Debating whether suns other than our own have planets has always been like debating whether cats other than your own have kittens. The answer is self-evidently yes.
All stars form more or less the same way after all coalescing out of the same celestial gas and often leaving a dusting of the stuff behind that can, in turn, coalesce into planets. All stars can additionally snag passing bodies in their gravitational lasso, conscripting new worlds to add to the home-grown litter. So it was no surprise in the early 1990s when astronomers began detecting these so-called extrasolar planets circling distant suns, and it's no surprise that in the years since they've spotted more than 220 of them. But the latest one added to the list is by far the best.
On Tuesday, a team of European astronomers announced that they had not only found a new planet circling a comparatively nearby star in the constellation Libra, but that that planet is unexpectedly Earth-like. Like Earth, it orbits a comfortable distance from its sun; like Earth, it maintains a surface temperature somewhere between 32 and 104 degrees Fahrenheit. Most importantly, like Earth, it could easily harbor surface water. In the biological arithmetic we know best, warmth and water often equal life.
For all its terrestrial feel, the new planet unpoetically dubbed Gliese 581c has a decidedly extraterrestrial look. It is probably more than 1.5 times the diameter of Earth and five times heavier. But unlike our world, which orbits a comfortable 92.9 million miles from the flames of the sun, 581c hovers just 7 million miles from its home star. What prevents it from being incinerated like a match head is that its star is a red dwarf, only about one one-hundredth as bright as the sun. The dim light coupled with the planet's close proximity places it in what astronomers call the habitable zone: the spot at which temperatures remain comfortable and water can remain liquid. All this has led to a fair amount of astronomical hyperventilating. "On the treasure map of the universe, one would be tempted to mark this planet with an X," said Xavier Delfosse, an astronomer with Grenoble University in France and one of the planet's co-discoverers. Dmitri Sasselov of the Harvard-Smithsonian Center for Astrophysics, went further, enthusing to The New York Times, "It's 20 light-years [away]. We can go there." (Sasselov did not make it clear just how we'd make that 120 trillion mile trip when it still takes us eight months to cover the 35 million miles to Mars.)
Even if we could visit 581c, there would be reasons to wait a bit before we light the rockets. For one thing, just because the planet could have liquid water doesn't mean it does. The body was detected like all extrasolar planets initially are, not by direct observation, but by measuring the infinitesimal gravitational wobble it causes in its home star. We won't get a clearer sense of its makeup until its orbit carries it in front of the star and the brief interference in the wavelength and intensity of the incoming light allows us to make some inferences about its composition. This will also tell us if the planet has an atmosphere and if it is thin and wispy like Mars's or suffocatingly dense like Venus's neither of which promises good things for the kind of life we're most familiar with.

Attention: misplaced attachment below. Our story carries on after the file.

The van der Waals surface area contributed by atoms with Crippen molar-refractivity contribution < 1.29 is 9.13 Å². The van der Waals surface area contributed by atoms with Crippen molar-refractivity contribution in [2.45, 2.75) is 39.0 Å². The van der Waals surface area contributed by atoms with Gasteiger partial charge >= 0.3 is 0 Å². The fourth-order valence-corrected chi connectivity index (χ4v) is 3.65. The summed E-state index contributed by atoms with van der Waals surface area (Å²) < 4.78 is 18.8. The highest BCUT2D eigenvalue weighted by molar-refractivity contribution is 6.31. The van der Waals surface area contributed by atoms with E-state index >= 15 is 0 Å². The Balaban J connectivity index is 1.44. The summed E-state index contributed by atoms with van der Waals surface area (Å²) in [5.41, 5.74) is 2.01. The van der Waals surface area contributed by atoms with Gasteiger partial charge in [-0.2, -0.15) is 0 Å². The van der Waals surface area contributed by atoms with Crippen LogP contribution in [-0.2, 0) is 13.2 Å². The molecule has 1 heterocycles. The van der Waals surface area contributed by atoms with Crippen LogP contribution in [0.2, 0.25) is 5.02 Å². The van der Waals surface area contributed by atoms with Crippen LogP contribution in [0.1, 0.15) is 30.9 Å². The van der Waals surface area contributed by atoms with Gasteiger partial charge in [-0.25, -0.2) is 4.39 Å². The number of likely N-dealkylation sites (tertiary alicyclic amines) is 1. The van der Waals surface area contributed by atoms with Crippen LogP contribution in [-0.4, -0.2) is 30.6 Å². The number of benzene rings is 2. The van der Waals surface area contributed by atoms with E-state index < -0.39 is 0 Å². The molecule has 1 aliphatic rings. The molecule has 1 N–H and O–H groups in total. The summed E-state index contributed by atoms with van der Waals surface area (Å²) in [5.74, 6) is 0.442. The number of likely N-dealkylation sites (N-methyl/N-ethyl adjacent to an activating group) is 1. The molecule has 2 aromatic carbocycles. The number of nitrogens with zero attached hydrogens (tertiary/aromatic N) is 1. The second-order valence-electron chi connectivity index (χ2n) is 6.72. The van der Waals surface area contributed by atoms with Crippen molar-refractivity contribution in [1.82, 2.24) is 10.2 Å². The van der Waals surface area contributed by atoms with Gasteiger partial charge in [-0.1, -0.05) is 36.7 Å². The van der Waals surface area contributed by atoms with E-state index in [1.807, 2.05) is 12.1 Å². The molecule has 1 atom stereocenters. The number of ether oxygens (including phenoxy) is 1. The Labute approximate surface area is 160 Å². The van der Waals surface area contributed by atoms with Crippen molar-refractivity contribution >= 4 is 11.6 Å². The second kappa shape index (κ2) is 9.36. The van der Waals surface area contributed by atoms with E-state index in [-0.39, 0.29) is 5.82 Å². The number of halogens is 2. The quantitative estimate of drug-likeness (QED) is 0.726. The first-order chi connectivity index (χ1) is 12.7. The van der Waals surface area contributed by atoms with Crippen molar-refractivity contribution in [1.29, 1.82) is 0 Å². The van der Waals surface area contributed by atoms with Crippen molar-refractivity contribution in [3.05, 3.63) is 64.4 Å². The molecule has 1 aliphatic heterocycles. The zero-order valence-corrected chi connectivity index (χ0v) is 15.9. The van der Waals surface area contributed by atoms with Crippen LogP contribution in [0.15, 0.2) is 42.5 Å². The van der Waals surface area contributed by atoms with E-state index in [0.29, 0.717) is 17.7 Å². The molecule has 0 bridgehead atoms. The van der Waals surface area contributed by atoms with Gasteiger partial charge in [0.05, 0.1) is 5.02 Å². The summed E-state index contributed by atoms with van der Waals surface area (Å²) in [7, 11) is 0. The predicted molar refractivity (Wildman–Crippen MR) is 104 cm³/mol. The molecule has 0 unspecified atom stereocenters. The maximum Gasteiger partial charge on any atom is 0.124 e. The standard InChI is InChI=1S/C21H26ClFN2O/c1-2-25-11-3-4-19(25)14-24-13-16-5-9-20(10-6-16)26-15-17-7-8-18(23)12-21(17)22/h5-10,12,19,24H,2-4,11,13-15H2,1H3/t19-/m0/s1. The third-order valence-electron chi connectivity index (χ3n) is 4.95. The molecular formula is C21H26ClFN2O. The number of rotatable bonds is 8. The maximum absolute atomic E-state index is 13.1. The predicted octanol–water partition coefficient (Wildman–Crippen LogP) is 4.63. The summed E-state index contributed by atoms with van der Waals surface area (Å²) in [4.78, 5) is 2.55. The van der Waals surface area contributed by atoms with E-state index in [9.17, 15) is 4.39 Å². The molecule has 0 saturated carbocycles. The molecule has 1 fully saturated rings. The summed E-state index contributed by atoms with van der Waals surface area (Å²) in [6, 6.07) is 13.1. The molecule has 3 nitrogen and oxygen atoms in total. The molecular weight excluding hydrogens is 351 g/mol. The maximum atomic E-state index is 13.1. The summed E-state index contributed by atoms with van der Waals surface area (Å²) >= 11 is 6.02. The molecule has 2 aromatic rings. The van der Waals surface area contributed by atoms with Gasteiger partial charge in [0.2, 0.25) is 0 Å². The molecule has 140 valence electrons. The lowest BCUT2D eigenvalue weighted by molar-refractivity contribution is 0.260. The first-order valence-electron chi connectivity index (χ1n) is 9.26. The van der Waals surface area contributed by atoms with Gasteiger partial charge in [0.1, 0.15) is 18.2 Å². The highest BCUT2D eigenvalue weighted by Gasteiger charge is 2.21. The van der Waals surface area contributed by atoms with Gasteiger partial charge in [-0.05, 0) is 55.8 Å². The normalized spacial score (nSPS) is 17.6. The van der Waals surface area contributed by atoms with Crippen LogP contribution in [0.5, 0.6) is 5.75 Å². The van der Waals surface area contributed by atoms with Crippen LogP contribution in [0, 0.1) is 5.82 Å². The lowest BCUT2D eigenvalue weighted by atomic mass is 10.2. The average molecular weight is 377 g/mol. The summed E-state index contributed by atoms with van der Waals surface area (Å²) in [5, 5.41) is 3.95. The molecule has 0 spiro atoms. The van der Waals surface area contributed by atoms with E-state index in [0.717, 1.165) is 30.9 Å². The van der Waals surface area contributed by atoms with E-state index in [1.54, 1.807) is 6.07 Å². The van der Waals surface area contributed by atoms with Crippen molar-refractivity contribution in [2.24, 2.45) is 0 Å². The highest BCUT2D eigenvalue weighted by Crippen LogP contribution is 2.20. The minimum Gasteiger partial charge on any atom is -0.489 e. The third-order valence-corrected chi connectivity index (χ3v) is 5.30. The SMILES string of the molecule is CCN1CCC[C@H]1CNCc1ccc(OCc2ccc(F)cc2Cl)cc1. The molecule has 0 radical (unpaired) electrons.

What's more, there are plenty of far more promising places to hunt for life closer to home. Sunlight is not the only kind of energy that can fire the biological furnaces; so can subsurface heat. Jupiter's icy moon Europa is thought to have a rich, salty, globe-girdling ocean sloshing just beneath its surface rind of water ice. Very little solar light reaches so far into space, and even less makes it down to the dark ocean inside Europa. But the gravitational flexing of the little world caused by the movement of Jupiter's other moons heats up its innards the same way a wire hanger heats up when you bend it back and forth. This is what keeps Europa's ocean liquid, and this could could also help spark life.
Mars too could be home to similarly hearty subsurface life forms, as could two of Jupiter's other moons, Ganymede and Callisto. If the discovery here on Earth of tough little organisms living miles below ground, frozen in polar ice and hanging on in the broiling waters of deep-sea vents indicates anything, it's that biology emerges in very improbable places. The most remarkable thing we may come to conclude about 581c is that whatever secrets it holds may not be that remarkable at all.